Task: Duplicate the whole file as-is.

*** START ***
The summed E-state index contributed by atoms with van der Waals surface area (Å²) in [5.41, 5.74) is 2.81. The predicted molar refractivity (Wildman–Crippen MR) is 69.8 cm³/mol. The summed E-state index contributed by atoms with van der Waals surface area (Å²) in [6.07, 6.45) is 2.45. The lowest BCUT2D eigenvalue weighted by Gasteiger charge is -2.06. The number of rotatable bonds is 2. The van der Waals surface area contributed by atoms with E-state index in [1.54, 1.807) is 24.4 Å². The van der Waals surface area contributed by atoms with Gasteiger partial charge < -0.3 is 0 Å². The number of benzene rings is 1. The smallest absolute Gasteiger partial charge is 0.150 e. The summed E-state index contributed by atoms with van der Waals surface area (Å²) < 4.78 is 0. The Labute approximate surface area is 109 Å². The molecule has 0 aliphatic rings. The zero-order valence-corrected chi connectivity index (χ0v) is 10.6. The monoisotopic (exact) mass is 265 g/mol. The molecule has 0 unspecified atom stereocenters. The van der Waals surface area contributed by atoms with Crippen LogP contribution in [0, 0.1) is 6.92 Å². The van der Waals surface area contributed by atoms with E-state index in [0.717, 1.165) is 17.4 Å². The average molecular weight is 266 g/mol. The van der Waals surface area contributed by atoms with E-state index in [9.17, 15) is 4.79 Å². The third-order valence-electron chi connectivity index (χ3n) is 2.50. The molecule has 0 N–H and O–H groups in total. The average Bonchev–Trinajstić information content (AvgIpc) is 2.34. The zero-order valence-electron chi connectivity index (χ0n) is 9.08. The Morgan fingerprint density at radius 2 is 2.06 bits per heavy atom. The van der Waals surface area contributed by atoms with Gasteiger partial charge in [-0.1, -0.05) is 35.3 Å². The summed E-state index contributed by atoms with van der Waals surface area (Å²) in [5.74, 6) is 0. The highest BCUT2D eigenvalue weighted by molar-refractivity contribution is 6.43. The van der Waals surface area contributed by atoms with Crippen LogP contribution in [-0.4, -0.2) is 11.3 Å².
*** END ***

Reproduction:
The summed E-state index contributed by atoms with van der Waals surface area (Å²) in [5.41, 5.74) is 2.81. The predicted molar refractivity (Wildman–Crippen MR) is 69.8 cm³/mol. The summed E-state index contributed by atoms with van der Waals surface area (Å²) in [6.07, 6.45) is 2.45. The lowest BCUT2D eigenvalue weighted by Gasteiger charge is -2.06. The number of rotatable bonds is 2. The van der Waals surface area contributed by atoms with E-state index in [1.54, 1.807) is 24.4 Å². The van der Waals surface area contributed by atoms with Gasteiger partial charge < -0.3 is 0 Å². The number of benzene rings is 1. The smallest absolute Gasteiger partial charge is 0.150 e. The summed E-state index contributed by atoms with van der Waals surface area (Å²) < 4.78 is 0. The Labute approximate surface area is 109 Å². The molecule has 0 aliphatic rings. The zero-order valence-corrected chi connectivity index (χ0v) is 10.6. The monoisotopic (exact) mass is 265 g/mol. The molecule has 0 unspecified atom stereocenters. The van der Waals surface area contributed by atoms with Crippen LogP contribution in [0, 0.1) is 6.92 Å². The van der Waals surface area contributed by atoms with E-state index in [0.717, 1.165) is 17.4 Å². The average molecular weight is 266 g/mol. The van der Waals surface area contributed by atoms with E-state index in [9.17, 15) is 4.79 Å². The third-order valence-electron chi connectivity index (χ3n) is 2.50. The molecule has 0 N–H and O–H groups in total. The average Bonchev–Trinajstić information content (AvgIpc) is 2.34. The zero-order valence-electron chi connectivity index (χ0n) is 9.08. The Morgan fingerprint density at radius 2 is 2.06 bits per heavy atom. The van der Waals surface area contributed by atoms with Gasteiger partial charge in [-0.1, -0.05) is 35.3 Å². The summed E-state index contributed by atoms with van der Waals surface area (Å²) in [5.74, 6) is 0. The highest BCUT2D eigenvalue weighted by molar-refractivity contribution is 6.43. The van der Waals surface area contributed by atoms with Crippen LogP contribution in [-0.4, -0.2) is 11.3 Å².